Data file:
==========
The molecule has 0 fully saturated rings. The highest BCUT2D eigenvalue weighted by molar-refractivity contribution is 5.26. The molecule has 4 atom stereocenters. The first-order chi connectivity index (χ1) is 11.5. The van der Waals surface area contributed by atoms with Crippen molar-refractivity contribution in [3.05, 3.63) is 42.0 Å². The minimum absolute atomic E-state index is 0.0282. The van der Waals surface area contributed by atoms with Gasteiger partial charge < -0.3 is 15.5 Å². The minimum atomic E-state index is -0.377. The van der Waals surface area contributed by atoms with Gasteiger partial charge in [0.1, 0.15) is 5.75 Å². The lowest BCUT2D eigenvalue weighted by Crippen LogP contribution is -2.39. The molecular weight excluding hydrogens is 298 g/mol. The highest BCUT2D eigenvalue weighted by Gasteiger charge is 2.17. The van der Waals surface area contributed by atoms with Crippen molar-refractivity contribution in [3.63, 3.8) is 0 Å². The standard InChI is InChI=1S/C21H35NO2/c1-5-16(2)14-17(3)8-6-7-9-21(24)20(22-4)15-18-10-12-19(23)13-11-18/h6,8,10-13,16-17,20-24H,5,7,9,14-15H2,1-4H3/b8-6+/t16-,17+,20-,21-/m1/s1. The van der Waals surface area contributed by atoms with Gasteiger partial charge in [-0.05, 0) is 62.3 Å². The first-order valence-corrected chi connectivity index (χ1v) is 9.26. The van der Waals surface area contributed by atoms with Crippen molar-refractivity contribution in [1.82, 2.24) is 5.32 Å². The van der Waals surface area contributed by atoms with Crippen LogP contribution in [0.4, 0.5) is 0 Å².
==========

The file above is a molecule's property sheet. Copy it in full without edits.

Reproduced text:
The molecule has 0 fully saturated rings. The highest BCUT2D eigenvalue weighted by molar-refractivity contribution is 5.26. The molecule has 4 atom stereocenters. The first-order chi connectivity index (χ1) is 11.5. The van der Waals surface area contributed by atoms with Crippen molar-refractivity contribution in [3.05, 3.63) is 42.0 Å². The minimum absolute atomic E-state index is 0.0282. The van der Waals surface area contributed by atoms with Gasteiger partial charge < -0.3 is 15.5 Å². The minimum atomic E-state index is -0.377. The van der Waals surface area contributed by atoms with Gasteiger partial charge in [0.1, 0.15) is 5.75 Å². The lowest BCUT2D eigenvalue weighted by Crippen LogP contribution is -2.39. The molecular weight excluding hydrogens is 298 g/mol. The highest BCUT2D eigenvalue weighted by Gasteiger charge is 2.17. The van der Waals surface area contributed by atoms with Crippen molar-refractivity contribution in [3.63, 3.8) is 0 Å². The standard InChI is InChI=1S/C21H35NO2/c1-5-16(2)14-17(3)8-6-7-9-21(24)20(22-4)15-18-10-12-19(23)13-11-18/h6,8,10-13,16-17,20-24H,5,7,9,14-15H2,1-4H3/b8-6+/t16-,17+,20-,21-/m1/s1. The van der Waals surface area contributed by atoms with Gasteiger partial charge in [-0.05, 0) is 62.3 Å². The first-order valence-corrected chi connectivity index (χ1v) is 9.26. The van der Waals surface area contributed by atoms with Crippen molar-refractivity contribution in [1.82, 2.24) is 5.32 Å². The van der Waals surface area contributed by atoms with Crippen LogP contribution in [0.4, 0.5) is 0 Å².